Push notifications

Hi volks

I am looking for a way to send push notifications. Like for example door or window open. Is there a concrete approach in xod to implement something like this?

THX

That depends on how you want to “push notifications”. Turning on an alarm or LED is easy. Sending a text or email is probably possible with an internet connection, but not so easy…

Easy can anyone I prefer the hard way :slight_smile:
I would actually like to receive an e-mail and an internet connection with router is available on site.
I would be very grateful for a suggestion on how to implement it

First you will need an Arduino that supports networking. There is a xod/net section that provides basic network functions, but does not provide a wrapper for email. There are several ways to deliver email, most of which require access to some sort of mail relay or gateway. SMTP through an open relay would probably be the easiest to implement using basic network functions, but does require the open relay… Other options include IMAP and POP (with variations available on both of these) as well as HTTP/HTTPS or custom API. A completely different direction would be to use serial connection back to computer & have the computer send the email when input is received; the input could be subject or body of email (but that just moves the programming for email from Arduino to the computer…)

Unfortunately, there are no built-in methods or libraries to help you with sending email, so it will not be trivial if you do not already understand how email delivery works. Sending email used to be pretty trivial, but SPAM ruined that. If you managed to find an open email relay on the internet, there is very little chance anyone would accept your email because spammers will be using it & most of the internet will have it black-listed. Using any reputable existing mail relay will require you to have an account to authenticate with to send the email (i.e. gmail, aol, yahoo, etc.). If you have to use encryption for your chosen mail relay, coding on the Arduino becomes even harder.

Sorry to be so depressing. While it is possible to send email from Arduino, it is not trivial & a newbie trying to do it on their own is not likely to succeed. If you have some programming experience and a low-level understanding of networking, you stand a pretty good chance. Things might go a little better if you can find an existing Arduino IDE library that can be wrapped to work from within XOD, but wrapping libraries is not trivial either. Having so many options for sending email makes creating a generic solution that can be shared even more challenging.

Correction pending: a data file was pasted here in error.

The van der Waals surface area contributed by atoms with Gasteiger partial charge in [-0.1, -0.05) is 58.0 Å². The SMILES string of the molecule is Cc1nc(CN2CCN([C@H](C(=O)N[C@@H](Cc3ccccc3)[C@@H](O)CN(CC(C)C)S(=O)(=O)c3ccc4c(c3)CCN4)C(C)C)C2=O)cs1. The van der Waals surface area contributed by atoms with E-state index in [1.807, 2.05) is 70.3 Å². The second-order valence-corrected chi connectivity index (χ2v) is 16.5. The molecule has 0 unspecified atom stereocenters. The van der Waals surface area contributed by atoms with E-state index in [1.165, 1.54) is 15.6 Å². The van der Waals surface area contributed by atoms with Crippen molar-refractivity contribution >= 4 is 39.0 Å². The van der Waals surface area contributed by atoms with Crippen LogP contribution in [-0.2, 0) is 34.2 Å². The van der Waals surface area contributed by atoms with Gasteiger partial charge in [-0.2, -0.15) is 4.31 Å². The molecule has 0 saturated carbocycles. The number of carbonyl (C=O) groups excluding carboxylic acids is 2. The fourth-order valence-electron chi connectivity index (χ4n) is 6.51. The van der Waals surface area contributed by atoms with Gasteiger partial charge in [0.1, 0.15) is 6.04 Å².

XOD is great for beginners linking together existing nodes and libraries, but having to abstract out some of the complexities while creating new nodes can make extending XOD a little trickier…

Thank you for taking so much time to clarify the possibilities.
My experiences with XOD and the comiunity are only positive. XOD is in my opinion not only suitable for beginners, because it is very similar to programs that already exist for over 20 years and work on the basis of logical graphic links. For example the programming of Siemens PLC (FBS / Function block diagram). I see XOD more as programming for all e.g. Low Code / No Code from SAP ( No-code development platform). Not everyone needs to know coding, but creating logical sequences should be an easy task for most people. XOD should be more known, but it lacks a channel on Youtube/Instagram on which every week is shown how easy it is to implement something without coding skills.

Again to my question: Would it be easier to send push notifications if you have your own mail server?
Or a website that sends emails without a query?

If you have a mail server that will relay SMTP email for you without authentication, then it just becomes a simple matter of connecting to port 25 and sending a series of lines ending with Carriage Return. At a minimum, you should have:

helo <my hostname>
mail from: <from address>
rcpt to: <to address>
data
<message>
.
quit

The period (.) on a line by itself is the end of the data command. <message> should contain the following (but you might be able to get by with less):

From: <from address>
To: <to address>
Subject: <email subject>

<actual text of message>

Ideally, you would check response after each command, but you can probably get away with ignoring responses and hoping there are no errors.

Although I have lots of email experience, I don’t have an Arduino capable of network connection, so I haven’t worked with that at all.

FYI: although you can setup a mail server of your own without much trouble, getting your destination servers to accept email from it instead of blocking it as a likely source of SPAM can be tricky. This is why something like a gmail account is often used to send the email, but that requires authentication before sending the email and adds complexity to your Arduino code.